MEMS hairs were made of SU-8, an epoxy that can be structured by photolithography. To obtain sufficiently long hairs, two deposition/exposure cycles of about 450 µm each are used. Depending on (i) the exact SU-8 solution, (ii) the spinning conditions, as well as (iii) the temperature-dependent shrinking effects during curing, there exist wafer-scale variations in the final SU-8 layer thickness. Catering to the negative-tone resist properties of SU-8, i.e. what is illuminated will remain after exposure and development, and the limited aspect ratio of the overall photolithographic process of about 10–20, the first layer is exposed prior to the deposition of the second layer. This allows the diameters of the hairs in the first and second layer to be dissimilar. However, this is only by design: actual diameters deviate from designed values and are invariably smaller at the bottom than at the top owing to the optical intensity profile during exposure (light is absorbed and hence the intensity decreases from top to bottom). Design values for the hair diameters of the first and second layers were 50 and 25 µm, respectively. The smaller diameter of the second part of the hairs is caused by a substantial reduction in the moment of inertia (by around 65%) allowing for increased sensitivity for a given bandwidth (Krijnen *et al*. 2007) but is non-essential in this study. Owing to technical limitations in alignment (because of the large thickness of the layers) as well as curing-induced deformations, the second part of the hair is slightly eccentric over the first part (see figure 1*a*). The diameter of the second part of the hairs was tapered from top to bottom. The total length of the MEMS hairs was 825 µm. Only fixed hairs were used in this study, given that hair movement for fully functional MEMS hairs is limited and hardly measurable with PIV (displacements of the nanometre range) and that it is much simpler to construct fixed hairs. Details of the fabrication of fully functional hair sensors are described in Bruinink *et al*. (2009). The distance between hairs varied between 450 and 2800 µm, corresponding to 9–56 hair diameters.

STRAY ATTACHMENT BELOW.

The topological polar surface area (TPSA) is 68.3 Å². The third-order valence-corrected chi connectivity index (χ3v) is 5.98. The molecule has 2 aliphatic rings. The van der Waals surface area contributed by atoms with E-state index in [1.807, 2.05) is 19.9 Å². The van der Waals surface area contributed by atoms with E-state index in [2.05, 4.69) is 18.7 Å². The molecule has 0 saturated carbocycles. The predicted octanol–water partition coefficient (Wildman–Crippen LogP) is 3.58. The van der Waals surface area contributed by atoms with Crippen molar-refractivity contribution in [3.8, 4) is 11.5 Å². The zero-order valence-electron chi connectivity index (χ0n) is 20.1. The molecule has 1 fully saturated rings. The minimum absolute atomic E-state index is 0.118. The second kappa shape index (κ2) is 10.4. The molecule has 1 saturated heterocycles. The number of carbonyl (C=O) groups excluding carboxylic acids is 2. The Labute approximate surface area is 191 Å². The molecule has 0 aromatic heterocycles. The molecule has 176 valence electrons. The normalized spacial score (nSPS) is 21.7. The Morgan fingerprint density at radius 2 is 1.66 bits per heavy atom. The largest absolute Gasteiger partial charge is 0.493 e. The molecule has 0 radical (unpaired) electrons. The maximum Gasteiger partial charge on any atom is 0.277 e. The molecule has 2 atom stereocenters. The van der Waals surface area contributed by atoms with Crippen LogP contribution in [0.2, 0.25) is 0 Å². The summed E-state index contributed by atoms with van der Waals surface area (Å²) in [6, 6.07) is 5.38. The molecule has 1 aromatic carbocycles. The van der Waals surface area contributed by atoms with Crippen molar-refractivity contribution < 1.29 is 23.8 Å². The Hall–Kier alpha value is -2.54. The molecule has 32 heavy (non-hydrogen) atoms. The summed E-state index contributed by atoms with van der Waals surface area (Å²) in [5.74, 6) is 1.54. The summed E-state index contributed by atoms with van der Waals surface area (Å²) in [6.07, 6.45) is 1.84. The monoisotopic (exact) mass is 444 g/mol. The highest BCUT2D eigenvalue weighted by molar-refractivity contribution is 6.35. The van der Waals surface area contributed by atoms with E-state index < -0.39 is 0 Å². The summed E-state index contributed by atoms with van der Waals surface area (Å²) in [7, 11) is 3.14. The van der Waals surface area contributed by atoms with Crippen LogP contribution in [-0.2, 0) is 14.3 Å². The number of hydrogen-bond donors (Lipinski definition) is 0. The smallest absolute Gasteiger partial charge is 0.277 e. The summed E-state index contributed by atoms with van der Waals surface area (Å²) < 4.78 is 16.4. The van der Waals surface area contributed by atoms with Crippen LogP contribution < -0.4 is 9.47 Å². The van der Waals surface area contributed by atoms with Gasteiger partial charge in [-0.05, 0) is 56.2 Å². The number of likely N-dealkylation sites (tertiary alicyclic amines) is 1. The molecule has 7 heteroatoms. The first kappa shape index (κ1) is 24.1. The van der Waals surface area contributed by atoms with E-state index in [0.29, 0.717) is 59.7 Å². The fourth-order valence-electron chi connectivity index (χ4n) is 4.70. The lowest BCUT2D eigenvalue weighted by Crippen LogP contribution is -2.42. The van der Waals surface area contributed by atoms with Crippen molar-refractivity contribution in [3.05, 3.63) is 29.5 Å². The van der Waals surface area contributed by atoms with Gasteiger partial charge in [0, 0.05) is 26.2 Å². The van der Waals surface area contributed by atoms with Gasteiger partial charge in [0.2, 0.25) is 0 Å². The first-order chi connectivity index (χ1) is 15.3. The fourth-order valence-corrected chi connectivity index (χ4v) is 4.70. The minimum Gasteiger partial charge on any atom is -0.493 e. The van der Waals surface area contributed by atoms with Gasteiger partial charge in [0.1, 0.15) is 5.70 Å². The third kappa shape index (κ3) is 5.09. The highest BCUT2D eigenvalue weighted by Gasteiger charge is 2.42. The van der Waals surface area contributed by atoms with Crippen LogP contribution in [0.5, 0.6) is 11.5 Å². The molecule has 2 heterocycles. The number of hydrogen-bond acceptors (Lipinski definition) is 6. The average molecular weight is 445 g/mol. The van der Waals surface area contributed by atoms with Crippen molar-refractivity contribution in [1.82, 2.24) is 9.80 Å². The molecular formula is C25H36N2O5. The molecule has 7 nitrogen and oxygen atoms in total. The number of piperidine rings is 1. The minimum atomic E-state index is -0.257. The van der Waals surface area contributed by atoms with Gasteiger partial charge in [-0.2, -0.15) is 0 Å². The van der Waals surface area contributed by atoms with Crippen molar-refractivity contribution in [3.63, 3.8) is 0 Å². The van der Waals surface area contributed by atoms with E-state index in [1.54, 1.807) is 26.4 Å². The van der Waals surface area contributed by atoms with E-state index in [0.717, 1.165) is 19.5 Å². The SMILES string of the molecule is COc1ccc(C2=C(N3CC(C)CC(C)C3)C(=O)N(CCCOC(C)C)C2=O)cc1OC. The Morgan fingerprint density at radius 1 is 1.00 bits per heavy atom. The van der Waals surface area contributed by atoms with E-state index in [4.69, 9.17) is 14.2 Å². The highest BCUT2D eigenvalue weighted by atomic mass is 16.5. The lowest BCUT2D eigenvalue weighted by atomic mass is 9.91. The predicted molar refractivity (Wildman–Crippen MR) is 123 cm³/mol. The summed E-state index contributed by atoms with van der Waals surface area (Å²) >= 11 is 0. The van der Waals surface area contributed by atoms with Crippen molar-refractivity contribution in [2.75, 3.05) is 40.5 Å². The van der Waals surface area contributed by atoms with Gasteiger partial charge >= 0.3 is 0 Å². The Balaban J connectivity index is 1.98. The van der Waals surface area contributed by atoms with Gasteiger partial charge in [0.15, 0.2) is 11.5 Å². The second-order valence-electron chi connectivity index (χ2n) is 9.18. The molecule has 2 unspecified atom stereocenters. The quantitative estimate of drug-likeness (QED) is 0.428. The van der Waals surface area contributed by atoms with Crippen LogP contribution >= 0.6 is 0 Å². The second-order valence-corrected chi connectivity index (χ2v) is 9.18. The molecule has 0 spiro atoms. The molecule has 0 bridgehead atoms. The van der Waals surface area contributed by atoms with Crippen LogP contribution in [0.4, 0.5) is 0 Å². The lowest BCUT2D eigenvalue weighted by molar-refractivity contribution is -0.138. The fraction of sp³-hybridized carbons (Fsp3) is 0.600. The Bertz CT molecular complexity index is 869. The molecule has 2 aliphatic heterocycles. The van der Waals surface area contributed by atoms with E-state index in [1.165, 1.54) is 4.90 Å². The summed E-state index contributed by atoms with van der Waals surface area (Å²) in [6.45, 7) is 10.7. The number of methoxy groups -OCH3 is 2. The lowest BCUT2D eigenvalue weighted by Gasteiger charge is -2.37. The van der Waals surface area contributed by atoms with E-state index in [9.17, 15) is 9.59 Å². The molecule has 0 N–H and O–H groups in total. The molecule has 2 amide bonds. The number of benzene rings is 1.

### 2.2. Experimental set-up

Single or tandem 825 µm MEMS hairs, fixed on plates of dimensions 10 × 10 mm^{2}, were placed in a glass container (dimensions: 10 × 10 × 10 cm^{3}). One loudspeaker (40 W) was connected at one side to a sinusoidal signal generator. The air inside the sealed glass box was seeded with 0.2 µm oil particles (di-ethyl-hexyl-sebacate) using an aerosol generator. The PIV-pulsed laser (NewWave Research Solo PIV 2, 532 nm, 30 mJ, Nd:YAG, dual-pulsed; Dantec Dynamics A/S) illuminated the flow through the glass from the top. The laser sheet (width = 17 mm, thickness at focus point = 50 µm) was operated at low power (3 mJ at 532 nm wavelength) to minimize glare, and the pulse duration was 4 ± 1 ns.